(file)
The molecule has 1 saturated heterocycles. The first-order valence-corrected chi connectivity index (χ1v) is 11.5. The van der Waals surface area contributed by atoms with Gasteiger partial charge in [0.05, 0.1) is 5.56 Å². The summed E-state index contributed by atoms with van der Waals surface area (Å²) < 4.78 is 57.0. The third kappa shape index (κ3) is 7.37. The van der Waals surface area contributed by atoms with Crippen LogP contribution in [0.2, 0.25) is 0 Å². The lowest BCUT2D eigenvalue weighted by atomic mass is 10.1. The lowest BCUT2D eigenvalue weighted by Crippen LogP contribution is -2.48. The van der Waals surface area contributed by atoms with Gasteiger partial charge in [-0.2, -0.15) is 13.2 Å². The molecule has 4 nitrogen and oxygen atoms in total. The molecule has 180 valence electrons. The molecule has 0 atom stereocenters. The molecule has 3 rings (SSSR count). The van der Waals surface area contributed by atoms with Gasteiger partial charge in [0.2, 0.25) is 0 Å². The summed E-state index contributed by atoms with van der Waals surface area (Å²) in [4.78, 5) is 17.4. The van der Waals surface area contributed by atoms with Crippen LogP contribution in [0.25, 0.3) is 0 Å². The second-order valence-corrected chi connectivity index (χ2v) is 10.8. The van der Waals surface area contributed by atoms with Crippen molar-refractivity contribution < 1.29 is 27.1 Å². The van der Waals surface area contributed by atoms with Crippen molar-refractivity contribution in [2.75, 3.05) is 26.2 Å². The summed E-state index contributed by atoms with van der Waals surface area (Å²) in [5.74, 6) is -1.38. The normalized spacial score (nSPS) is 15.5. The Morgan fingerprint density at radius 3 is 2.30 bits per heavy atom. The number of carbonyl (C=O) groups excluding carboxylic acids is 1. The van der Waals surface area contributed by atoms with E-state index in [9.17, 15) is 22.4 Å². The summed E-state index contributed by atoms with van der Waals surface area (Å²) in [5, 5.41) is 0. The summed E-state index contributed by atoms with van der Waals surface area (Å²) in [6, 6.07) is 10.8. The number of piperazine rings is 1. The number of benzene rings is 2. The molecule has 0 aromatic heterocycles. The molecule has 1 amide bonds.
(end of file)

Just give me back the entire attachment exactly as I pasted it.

The molecule has 1 saturated heterocycles. The first-order valence-corrected chi connectivity index (χ1v) is 11.5. The van der Waals surface area contributed by atoms with Gasteiger partial charge in [0.05, 0.1) is 5.56 Å². The summed E-state index contributed by atoms with van der Waals surface area (Å²) < 4.78 is 57.0. The third kappa shape index (κ3) is 7.37. The van der Waals surface area contributed by atoms with Crippen LogP contribution in [0.2, 0.25) is 0 Å². The lowest BCUT2D eigenvalue weighted by atomic mass is 10.1. The lowest BCUT2D eigenvalue weighted by Crippen LogP contribution is -2.48. The van der Waals surface area contributed by atoms with Gasteiger partial charge in [-0.2, -0.15) is 13.2 Å². The molecule has 4 nitrogen and oxygen atoms in total. The molecule has 180 valence electrons. The molecule has 0 atom stereocenters. The molecule has 3 rings (SSSR count). The van der Waals surface area contributed by atoms with Gasteiger partial charge in [0.2, 0.25) is 0 Å². The summed E-state index contributed by atoms with van der Waals surface area (Å²) in [4.78, 5) is 17.4. The van der Waals surface area contributed by atoms with Crippen LogP contribution in [0.25, 0.3) is 0 Å². The second-order valence-corrected chi connectivity index (χ2v) is 10.8. The van der Waals surface area contributed by atoms with Crippen molar-refractivity contribution < 1.29 is 27.1 Å². The van der Waals surface area contributed by atoms with Crippen molar-refractivity contribution in [2.75, 3.05) is 26.2 Å². The summed E-state index contributed by atoms with van der Waals surface area (Å²) in [5.74, 6) is -1.38. The normalized spacial score (nSPS) is 15.5. The Morgan fingerprint density at radius 3 is 2.30 bits per heavy atom. The number of carbonyl (C=O) groups excluding carboxylic acids is 1. The van der Waals surface area contributed by atoms with E-state index in [9.17, 15) is 22.4 Å². The summed E-state index contributed by atoms with van der Waals surface area (Å²) in [5, 5.41) is 0. The summed E-state index contributed by atoms with van der Waals surface area (Å²) in [6, 6.07) is 10.8. The number of piperazine rings is 1. The number of benzene rings is 2. The molecule has 0 aromatic heterocycles. The molecule has 1 amide bonds.